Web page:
The 2030 Agenda adopted by the UN General Assembly integrates, for the first time, the role of culture, through cultural heritage and creativity, as an enabler of sustainable development across the Sustainable Development Goals. Cultural heritage is however, only explicitly mentioned only once in the Agenda 2030’s goal 11 which it refers to the need of making cities and human settlements inclusive, safe, resilient and sustainable, through inclusive and sustainable urbanization, planning and management and to efforts to protect and safeguard the world’s cultural and natural heritage.
UN-Habitat’s New Urban Agenda (a shared vision framework for more sustainable, equal rights and access to the benefits and opportunities that urban landscapes can offer), recognizes cultural heritage as an important factor for urban sustainable development and highlights the role of cultural heritage in developing vibrant, sustainable, and inclusive urban economies, and in sustaining and supporting urban economies to progressive transition towards higher productivity.

UNESCO and the International Council on Monuments and Sites, highlight the key role of culture in the achievement of sustainable development. The 2011 UNESCO Recommendation on Historic Urban Landscape recognizes the historic landscape as a ‘living heritage’, an ‘organism’ made of complex characters, relationships and multidimensional inter-relationships among economic, social, environmental, cultural aspects, and the complexity of the framework within which conservation policies lie.

The new Constitution of Kenya 2010 ushered in a paradigm shift in the management of natural resources and socio-economic development in Kenya. It introduced a devolved governance system aimed at bringing management of public affairs closer to the grassroots and provided a mechanism for leveraging public participation in identifying priority areas for development investments. The overall responsibility of managing Lamu World Heritage Site falls under National Museums of Kenya, with other government bodies such as the Lamu County Government, Provincial Administration also involved. The primary legislative and regulatory regime that has been relevant to urban planning and transport planning and management in Lamu Old Town includes the repelled Local Government Act of 2011; the 2006 Planning Act of Kenya and the National Museums and Heritage Act of 2001; National Environmental Management Act 2000. Several management and conservation plans have been developed to guide the continued existence and protection of Lamu Old Town. The first Conservation Plan for Old Lamu Town was published in 1991 by the then newly formed Lamu Planning Commission, an institution formed to advise development and conservation issues in the town. In 1999 a draft management plan for Lamu was published. The Lamu Old Town Management Plan for 2013-2017 was developed at a time studies had already established that the condition of buildings, streets and the urban network in Lamu had progressively deteriorated.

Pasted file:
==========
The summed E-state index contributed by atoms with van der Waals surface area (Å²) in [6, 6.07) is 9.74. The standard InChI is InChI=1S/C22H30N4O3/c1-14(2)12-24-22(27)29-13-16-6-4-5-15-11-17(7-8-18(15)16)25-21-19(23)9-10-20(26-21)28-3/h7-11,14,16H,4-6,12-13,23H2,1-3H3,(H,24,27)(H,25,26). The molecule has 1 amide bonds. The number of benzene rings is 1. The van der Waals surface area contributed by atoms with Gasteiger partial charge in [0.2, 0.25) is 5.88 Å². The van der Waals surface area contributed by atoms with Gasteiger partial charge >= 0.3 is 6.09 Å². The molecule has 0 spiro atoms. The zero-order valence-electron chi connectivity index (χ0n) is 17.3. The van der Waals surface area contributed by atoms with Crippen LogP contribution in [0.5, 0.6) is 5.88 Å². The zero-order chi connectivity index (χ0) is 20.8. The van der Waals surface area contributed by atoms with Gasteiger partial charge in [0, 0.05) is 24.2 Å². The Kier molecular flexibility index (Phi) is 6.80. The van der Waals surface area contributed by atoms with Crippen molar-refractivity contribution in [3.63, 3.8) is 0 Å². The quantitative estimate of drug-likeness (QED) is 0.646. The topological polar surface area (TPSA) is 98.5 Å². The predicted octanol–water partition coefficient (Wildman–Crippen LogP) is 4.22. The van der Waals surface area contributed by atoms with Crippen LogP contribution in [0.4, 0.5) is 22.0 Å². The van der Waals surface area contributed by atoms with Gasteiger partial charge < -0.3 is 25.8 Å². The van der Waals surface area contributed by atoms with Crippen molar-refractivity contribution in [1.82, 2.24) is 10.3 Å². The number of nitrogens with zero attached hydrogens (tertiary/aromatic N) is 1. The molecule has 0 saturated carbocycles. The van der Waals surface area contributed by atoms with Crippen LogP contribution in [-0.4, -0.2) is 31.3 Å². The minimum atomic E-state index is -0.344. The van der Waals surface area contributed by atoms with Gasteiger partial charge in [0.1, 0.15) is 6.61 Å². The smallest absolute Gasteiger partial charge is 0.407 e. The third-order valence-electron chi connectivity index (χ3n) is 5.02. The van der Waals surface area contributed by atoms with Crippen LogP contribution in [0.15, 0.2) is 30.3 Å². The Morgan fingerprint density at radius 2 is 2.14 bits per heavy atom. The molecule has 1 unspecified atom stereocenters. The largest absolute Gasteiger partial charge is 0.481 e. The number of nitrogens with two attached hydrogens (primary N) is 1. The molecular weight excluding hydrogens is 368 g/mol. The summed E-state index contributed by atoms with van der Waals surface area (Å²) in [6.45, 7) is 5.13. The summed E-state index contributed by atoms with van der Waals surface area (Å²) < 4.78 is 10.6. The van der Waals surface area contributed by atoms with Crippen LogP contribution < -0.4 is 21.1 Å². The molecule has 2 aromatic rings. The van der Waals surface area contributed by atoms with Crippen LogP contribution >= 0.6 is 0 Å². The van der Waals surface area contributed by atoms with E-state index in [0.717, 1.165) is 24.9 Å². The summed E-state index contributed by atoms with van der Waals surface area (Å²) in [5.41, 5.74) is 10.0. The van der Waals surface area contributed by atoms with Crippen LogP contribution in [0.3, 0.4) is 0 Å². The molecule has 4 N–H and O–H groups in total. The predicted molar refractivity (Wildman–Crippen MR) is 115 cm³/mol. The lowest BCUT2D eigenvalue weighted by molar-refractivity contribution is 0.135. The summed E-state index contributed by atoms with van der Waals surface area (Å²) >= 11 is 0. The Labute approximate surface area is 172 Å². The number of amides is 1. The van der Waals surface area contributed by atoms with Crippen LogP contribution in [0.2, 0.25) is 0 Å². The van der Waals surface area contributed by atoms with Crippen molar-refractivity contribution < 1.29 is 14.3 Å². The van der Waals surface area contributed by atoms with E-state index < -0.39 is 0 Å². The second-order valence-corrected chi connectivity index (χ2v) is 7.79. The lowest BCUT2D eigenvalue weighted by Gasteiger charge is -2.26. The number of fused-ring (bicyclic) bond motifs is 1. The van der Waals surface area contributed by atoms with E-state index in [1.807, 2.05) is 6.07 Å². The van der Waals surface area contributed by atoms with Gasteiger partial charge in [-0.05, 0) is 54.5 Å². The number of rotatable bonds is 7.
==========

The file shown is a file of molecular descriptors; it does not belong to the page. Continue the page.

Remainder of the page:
Transportation planning in Historic LandscapesTypical transport sector goals such as reducing traffic emissions, noise, and vibration to improve residents’ quality of life also have positive impacts on heritage areas. Pollution damages traditional surfaces and traffic vibration undermines ancient structural elements, while traffic noise detracts from the sense of history and quiet contemplation that many heritage sites offer CITATION Ebb09 l 7177 (Ebbe , 2009). Before the advent of motorized mobility, urban landscapes were planned mainly for pedestrian and animal-carriage use. In the context of rapid urbanization, uncontrolled urban development, unsustainable consumption of the resources, traditional mobility has changed and transformed into motorized traffic that has increasingly become a threatening issue for the historic urban landscapes. This is because historic urban landscapes, because of their intrinsic sociocultural and economic values, have attracted increased human traffic in the recent past CITATION Tie96 l 7177 (Tiesdell, Taner , ; Heath, 1996). This increase in human and motorized traffic has resulted in the widening of traditional streets and constructing new roads thereby increasing accessibility to them and within them and ultimately affecting the cultural assets and social life therein CITATION Ban12 l 7177 (Bandarin ; Van Oers, 2012). Increase in motorized mobility has put a pressure on the social, economic, and physical environment of these otherwise vulnerable urban environments especially because the transportation infrastructure of historic urban landscape is not appropriate to current motorized traffic loads. The insufficiency of historic street network in the traditional urban fabric has become a significant problem that should be solved without demolishing the physical and social environment.